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CEO's REPORT - July

Why the decision on live export matters to everyone


The consultation on the proposed ban of live export of sheep by sea closed at the end of May. While red meat is an important but secondary consideration to the wool industry this ill-informed policy decision has many ramifications for the wool industry and the broader ag sector, particularly as the current government can provide no justification for this decision other than it was an ‘election promise’.


WoolProducers does not usually advocate on the live export industry due to the focus on red meat, however given the principle (or lack of) of this government decision we have been spending considerable time on this issue in recent months, including participating in numerous industry meetings, advocacy, meeting with the government appointed panel and providing a submission in to the public consultation.


In 2018, the Board of WoolProducers were horrified by the footage from the Awassi Express showing sheep in awful conditions en route to the Middle East and for the first time considered the position of the wool industry on the support or otherwise of the trade. At that time WoolProducers resolved the following policy position; The wool industry continues to support the live export of sheep contingent on adherence to animal welfare standards underpinned by science.


Since that time the industry has rightly undertaken significant reform with a number of industry and government processes put in place to ensure the welfare of exported sheep, including the Northern Hemisphere moratorium, increased pen space, improved ventilation and the requirement of independent government observers on vessels. This has seen voyage mortality rates drop from 0.47% in 2018 to a record low of 0.13% in 2022 – demonstrable evidence that the trade has improved and that the Australian live export industry has the highest standards of animal welfare in the world.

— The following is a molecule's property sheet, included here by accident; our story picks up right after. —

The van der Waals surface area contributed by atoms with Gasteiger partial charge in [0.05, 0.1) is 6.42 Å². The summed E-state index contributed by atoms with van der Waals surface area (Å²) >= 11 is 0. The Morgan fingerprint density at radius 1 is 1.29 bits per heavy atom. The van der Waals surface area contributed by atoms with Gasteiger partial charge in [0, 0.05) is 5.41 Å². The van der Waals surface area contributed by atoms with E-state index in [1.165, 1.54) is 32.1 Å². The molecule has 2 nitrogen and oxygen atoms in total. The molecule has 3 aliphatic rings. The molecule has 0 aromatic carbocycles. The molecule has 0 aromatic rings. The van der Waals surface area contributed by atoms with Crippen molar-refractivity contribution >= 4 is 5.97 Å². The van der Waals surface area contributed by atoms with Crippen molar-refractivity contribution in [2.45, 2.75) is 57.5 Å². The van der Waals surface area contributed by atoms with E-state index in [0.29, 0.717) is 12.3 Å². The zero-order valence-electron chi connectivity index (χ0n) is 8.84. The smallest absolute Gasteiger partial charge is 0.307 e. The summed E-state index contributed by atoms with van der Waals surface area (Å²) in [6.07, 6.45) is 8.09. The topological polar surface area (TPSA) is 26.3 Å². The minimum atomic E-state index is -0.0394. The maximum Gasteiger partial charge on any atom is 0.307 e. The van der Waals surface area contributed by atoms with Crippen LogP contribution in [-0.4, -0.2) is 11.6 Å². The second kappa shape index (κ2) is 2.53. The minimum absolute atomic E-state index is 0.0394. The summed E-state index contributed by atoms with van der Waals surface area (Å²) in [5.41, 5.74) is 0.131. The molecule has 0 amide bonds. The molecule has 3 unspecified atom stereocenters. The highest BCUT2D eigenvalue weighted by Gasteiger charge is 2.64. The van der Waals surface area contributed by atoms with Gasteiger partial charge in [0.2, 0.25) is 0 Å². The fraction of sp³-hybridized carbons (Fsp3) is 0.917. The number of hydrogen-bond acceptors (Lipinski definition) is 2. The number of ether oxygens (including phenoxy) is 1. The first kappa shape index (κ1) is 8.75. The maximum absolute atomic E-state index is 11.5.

The Australian Government shutting down a legitimate industry due to perceived concerns about animal welfare, when the industry is meeting and exceeding government-set metrics on animal welfare, is counterintuitive to establishing a thriving economy and makes no sense economically or logically.


The precedence of closing an entire trade based on nothing more than ‘an election promise’ which is not based on science or evidence, should be a concern for all involved in agriculture, regardless of if they are directly involved in the trade or not.


When governments start basing decisions on ideology and can shut down an entire industry because activists have made some emotive claims, it is easy to envisage that an industry practice such as mulesing, or the use of a chemical such as glyphosate could also be ceased on the whim of a government. This demonstrates that this decision does have implications for us all.

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